Saturday, October 15, 2011

The unreality of the social media world

I seem to have accidentally hit on a theme in this blog.

Take my September 27 post, entitled "How 'real names' creates the unreal me." This post discusses how we have to watch out about the things that get attached to our "real name" persona.

A few days later, I wrote about the empty symbolism of the one dollar annual salary. It LOOKS good to claim that your compensation will be based upon the performance of the company, but at the end of the day it seems that the "one dollar" people get rewarded even when their companies perform poorly.

On October 5, I wrote a fairly popular post about Nobel Prize winner Dan Shechtman. Shechtman made a new scientific discovery - and was criticized for it because it conflicted with others' view of reality.

And just this morning I wrote a post about a video in which a woman was talking to Steve Wozniak. People assumed that the woman was a TechCrunch interviewer, and she was vehemently criticized for not acting like an interviewer.

Now some of these items really don't have anything to do with social media, but I'll use them anyway to make my point. Here's how I closed out my post from this morning:

I find it highly ironic - and disturbing - that when we all insist on being real and social, this woman is being condemned for acting like a normal person.

The truth is that reality is boring. What if a video camera were pointed at me while I was writing this post? You would see a person, half-lounging on a couch, netbook propped on a TV table, typing.

But even before social media revolutionized life as we know it, people realized that reality was boring. Think about it. You take a bunch of good-looking people, put them in a remote wilderness area in a foreign country, stage some fake competitions, point cameras at them - and then call it "reality TV."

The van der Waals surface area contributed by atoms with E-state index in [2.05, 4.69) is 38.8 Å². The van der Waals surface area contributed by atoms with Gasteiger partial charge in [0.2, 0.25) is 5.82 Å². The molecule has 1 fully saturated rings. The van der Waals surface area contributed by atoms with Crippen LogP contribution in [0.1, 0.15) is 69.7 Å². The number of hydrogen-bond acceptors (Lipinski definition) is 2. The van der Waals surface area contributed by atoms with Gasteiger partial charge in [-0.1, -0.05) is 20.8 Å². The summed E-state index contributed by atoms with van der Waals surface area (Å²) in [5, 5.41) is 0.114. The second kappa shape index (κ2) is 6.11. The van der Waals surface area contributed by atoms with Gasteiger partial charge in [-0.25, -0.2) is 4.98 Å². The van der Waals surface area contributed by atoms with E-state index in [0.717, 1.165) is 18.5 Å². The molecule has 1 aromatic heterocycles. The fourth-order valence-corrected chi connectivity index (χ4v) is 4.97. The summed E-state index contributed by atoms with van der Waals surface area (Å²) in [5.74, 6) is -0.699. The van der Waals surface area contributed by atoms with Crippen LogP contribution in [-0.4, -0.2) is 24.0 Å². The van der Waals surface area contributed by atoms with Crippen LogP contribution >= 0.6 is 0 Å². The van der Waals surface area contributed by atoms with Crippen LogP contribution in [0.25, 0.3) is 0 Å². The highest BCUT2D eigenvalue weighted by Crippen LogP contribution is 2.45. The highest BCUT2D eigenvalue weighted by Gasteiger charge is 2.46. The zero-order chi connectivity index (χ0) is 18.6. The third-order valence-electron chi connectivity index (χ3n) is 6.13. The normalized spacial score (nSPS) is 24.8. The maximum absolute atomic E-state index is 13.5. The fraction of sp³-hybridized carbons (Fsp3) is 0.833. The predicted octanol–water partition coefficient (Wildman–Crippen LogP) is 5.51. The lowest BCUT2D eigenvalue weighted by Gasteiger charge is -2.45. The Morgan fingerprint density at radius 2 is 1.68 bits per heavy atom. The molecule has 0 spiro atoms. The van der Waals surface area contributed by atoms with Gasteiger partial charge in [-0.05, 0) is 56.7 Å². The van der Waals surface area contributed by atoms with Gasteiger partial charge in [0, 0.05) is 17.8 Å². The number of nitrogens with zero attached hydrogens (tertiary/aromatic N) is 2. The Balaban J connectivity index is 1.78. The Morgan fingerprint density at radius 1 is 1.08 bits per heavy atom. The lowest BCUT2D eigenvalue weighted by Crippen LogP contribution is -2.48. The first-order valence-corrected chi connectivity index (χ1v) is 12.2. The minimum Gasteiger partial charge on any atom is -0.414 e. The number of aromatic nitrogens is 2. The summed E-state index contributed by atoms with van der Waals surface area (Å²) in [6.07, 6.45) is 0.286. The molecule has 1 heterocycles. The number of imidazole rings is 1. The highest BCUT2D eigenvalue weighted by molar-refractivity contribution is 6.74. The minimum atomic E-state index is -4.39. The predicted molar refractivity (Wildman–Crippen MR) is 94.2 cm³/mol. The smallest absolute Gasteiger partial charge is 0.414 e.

We create systems that purport to let advertisers know what real people are doing - but we do it in a way that guarantees that the advertisers will only find out the information that we want them to find out. Do you think I'm going to go to my Google+ profile and post every time that I eat fast food? Or watch Fox News?

Stockholders invest in companies, and certainly want those companies to succeed. Yet stockholders abrogate their responsibilities regarding their investments, and allow people to be paid tens of millions of dollars for doing nothing. (And we do the same when a new startup emerges that has no hope of making money, other than selling themselves to the highest bidder.)

We champion the scientific method and ridicule those who advance "unscientific" theories. But when someone actually uses the scientific method, then they'd better get the results that the community expects them to get, or they'll be condemned. (Just try to remove the halo from Steve Jobs; you'll be crucified. Which is why I'm holding off on writing my post, "Let Steve Jobs teach you how to hate." Yes, I'm unreal also.)

And finally, we all blab about how social media is supposed to enable us to have real conversations. And one day, a woman has a conversation with the co-founder of one of the leading technology companies. The woman understands real conversations. Woz understands real conversations. But most everyone who witnessed the conversation (via video) hate it.

QUESTION: If we don't want reality, then why do we claim that we do?
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